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Mission San Juan Capistrano, the Jewel of the Missions

The 21 California missions were the first permanent European settlements to be founded on the West coast, beginning in 1769.  

Called the "Jewel of the Missions," Mission San Juan Capistrano was first founded by Father Lasuen, on October 30, 1775, the seventh of twenty-one missions to be founded in Alta California. It was named for Giovanni da Capistrano, a 15th-century theologian and "warrior priest" who resided in the Abruzzo region of Italy.  But just a few weeks after the party of padres and soldiers arrived, they received word of the revolt occurring in San Diego. The founding padres, and soldiers decided to leave San Juan Capistrano, and go back to San Diego to help there. Once things had settled in San Diego, Father Serra personally led a party to re-found Mission San Juan Capistrano on All Saints Day, November 1, 1776.

For over the next 30 years, Mission San Juan Capistrano grew in population, buildings, livestock, and prominence. The Criolla or "Mission grape," was first planted at San Juan Capistrano in 1779; in 1783, the first wine produced in Alta California emerged from the Mission's winery. Both red and white wines (sweet and dry), brandy, and a port-like fortified wine called Angelica were all produced from the Mission grape.  By 1806, Mission San Juan Capistrano had a population of over a 1,000 people, over 10,000 head of cattle, and a completed architectural gem, The Great Stone Church (the only mission chapel building in Alta California not constructed out of adobe).

After 1812, the Mission began to decline. Many factors were involved in the Mission’s decline including the earthquake in December of 1812 which caused the Great Stone Church to collapse, the decline in birth rate, the increasing mortality rate of the population due to disease, and the inability of Spanish government to adequately protect and supply the Missions with needed goods.

On December 14, 1818, the French privateer Hipólito Bouchard, sailing under the flag of the "United Provinces of Rio de la Plata" (Argentina), brought his ships La Argentina and Santa Rosa to within sight of the Mission; aware that Bouchard (today known as "California's only pirate") had recently conducted raids on the settlements at Monterey and Santa Barbara, Comandante Ruíz had sent forth a party of thirty men (under the leadership of a young Spanish lieutenant named Santiago Argüello) to protect the Mission.  "Pirata Buchar" (as he was referred to by the Californios) ordered an assault on the Mission, sending some 140 men and two or three violentos (light howitzer cannon) to take the needed supplies by force. The Mission guards engaged the attackers but were overwhelmed; the marauders looted the Mission warehouses and left minor damage to several Mission buildings in their wake, and reportedly set fire to a few of the outlying straw houses.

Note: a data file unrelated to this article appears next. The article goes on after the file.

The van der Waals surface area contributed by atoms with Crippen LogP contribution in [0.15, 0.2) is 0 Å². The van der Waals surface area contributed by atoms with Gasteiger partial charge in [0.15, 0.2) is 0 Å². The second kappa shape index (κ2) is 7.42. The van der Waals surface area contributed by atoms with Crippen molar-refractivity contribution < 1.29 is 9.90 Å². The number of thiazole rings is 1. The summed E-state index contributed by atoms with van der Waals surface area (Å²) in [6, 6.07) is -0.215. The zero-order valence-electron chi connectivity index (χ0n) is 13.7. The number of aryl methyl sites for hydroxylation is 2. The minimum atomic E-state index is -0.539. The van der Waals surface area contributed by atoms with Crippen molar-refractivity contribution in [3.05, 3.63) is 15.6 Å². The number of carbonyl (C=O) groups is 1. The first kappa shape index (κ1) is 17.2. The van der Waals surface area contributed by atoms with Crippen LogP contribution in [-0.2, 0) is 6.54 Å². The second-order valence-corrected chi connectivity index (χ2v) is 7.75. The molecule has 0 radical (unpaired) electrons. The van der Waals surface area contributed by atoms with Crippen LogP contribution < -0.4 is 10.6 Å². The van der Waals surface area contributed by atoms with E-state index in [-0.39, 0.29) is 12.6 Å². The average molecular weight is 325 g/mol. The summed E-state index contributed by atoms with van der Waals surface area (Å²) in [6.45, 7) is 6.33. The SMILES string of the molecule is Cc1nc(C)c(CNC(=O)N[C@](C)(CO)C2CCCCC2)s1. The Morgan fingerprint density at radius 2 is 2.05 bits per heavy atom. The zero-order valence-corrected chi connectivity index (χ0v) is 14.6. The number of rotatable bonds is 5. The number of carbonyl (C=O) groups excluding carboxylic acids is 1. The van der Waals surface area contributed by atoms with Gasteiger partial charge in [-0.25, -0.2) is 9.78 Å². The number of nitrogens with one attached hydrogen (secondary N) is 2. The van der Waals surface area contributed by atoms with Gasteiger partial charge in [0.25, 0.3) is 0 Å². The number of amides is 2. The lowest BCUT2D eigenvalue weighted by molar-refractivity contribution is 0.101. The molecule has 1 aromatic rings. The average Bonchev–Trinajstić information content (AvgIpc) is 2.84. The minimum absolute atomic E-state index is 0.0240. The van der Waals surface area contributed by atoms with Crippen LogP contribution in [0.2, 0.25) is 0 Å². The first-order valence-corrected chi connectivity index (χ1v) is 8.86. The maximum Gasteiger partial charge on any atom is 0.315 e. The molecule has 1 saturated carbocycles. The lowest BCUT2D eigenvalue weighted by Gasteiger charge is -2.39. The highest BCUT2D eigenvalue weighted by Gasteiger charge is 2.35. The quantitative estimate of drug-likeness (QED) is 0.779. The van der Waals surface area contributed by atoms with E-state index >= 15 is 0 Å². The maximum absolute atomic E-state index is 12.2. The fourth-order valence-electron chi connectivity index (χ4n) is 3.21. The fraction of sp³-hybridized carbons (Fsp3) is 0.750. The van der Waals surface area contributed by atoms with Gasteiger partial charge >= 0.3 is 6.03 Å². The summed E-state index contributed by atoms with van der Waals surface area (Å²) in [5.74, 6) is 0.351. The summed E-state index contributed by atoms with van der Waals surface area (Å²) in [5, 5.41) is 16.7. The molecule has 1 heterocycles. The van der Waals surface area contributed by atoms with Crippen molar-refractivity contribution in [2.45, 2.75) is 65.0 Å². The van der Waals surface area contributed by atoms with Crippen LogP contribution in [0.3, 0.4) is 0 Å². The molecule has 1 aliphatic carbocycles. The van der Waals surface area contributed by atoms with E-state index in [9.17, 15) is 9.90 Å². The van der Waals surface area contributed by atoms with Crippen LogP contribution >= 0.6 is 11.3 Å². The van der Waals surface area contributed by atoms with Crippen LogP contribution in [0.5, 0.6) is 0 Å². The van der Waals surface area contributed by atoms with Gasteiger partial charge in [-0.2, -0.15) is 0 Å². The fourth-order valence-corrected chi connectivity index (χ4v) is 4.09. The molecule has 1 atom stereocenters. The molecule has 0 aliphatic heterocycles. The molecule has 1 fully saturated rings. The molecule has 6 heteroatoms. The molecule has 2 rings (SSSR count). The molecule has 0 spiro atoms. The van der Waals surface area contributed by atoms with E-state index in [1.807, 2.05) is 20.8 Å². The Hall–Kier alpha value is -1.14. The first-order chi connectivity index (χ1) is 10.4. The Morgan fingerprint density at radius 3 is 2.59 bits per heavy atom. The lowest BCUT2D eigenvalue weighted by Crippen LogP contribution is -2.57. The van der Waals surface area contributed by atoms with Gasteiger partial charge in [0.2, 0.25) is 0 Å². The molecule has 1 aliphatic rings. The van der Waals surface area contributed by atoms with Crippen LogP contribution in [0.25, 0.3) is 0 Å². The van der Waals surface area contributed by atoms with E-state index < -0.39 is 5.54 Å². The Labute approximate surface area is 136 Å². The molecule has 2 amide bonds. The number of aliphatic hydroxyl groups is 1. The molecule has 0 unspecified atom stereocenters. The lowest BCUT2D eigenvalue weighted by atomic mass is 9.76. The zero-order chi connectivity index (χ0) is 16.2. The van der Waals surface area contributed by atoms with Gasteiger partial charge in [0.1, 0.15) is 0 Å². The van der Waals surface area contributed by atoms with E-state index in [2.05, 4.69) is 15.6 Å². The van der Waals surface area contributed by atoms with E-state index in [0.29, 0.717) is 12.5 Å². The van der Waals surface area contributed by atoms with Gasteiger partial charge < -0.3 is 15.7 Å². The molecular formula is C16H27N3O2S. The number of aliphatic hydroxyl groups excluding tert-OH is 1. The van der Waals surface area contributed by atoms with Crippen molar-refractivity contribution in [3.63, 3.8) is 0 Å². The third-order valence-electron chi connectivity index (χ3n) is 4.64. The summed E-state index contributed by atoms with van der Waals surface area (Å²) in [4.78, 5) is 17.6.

Reinforcements from Santa Barbara and Los Angeles, led by Comandante Guerra from El Presidio Real de Santa Bárbara, arrived the next day to no avail as the ships had already set sail.

By 1821, Mexico won its independence from Spain, which made Alta California a territory of Mexico. Under new governmental direction, the Mission faced continued decline. Soon after the decree of secularization, the land holdings of Mission San Juan Capistrano were divided and sold to 20 prominent California families. In 1845, Governor Pio Pico sold the mission at auction to John Forster, Pico’s brother-in-law, for $710, when it was valued to be worth more than $54,000. For the next 20 years the Mission was a private ranch property of the Forster family.

After the United States gained possession of California, it gave the Mission back to the Catholic Church, which began restoring it. Today, although the Mission is owned by the Catholic Church, it is run by a non-profit organization. This means, Mission San Juan Capistrano does not receive any funding from the Catholic Church, State, or Federal Government for operation or preservation.
San Juan Capistrano has the distinction of being home to the oldest building in California still in use, a chapel built in 1782. Known alternately as "Serra's Chapel" and "Father Serra's Church," it is the only extant structure where it has been documented that the padre Junipero Serra celebrated mass.  The reredos and altar of Serra's Chapel are made of cherry wood and covered with gold leaf. They originated in Barcelona, Spain and are about three hundred years old. The altar is adorned with fifty-two angels faces, one for every Sunday of the year.
The arrival of the cliff swallows to the Mission every March 19th is world renowned. Swallows migrate 6,000 miles from Goya, Argentina to San Juan Capistrano in large groups. Some cliff swallow colonies number more than 3,500 nests.  At dawn on St. Joseph’s Day, the little birds arrive and begin rebuilding their mud nests, which are clinging to the ruins of the Great Stone Church of San Juan Capistrano. The arches of the two story, vaulted Great Stone Church were left bare and exposed, as the roof collapsed during the earthquake of 1812.  After the summer spent within the sheltered walls of the Old Mission in San Juan Capistrano, the swallows take flight again on the Day of San Juan, October 23rd.

Learn more about the missions and other great places to visit along the coast in “Along the King’s Road: A Guide to Touring the California Missions.”  Get your copy here.

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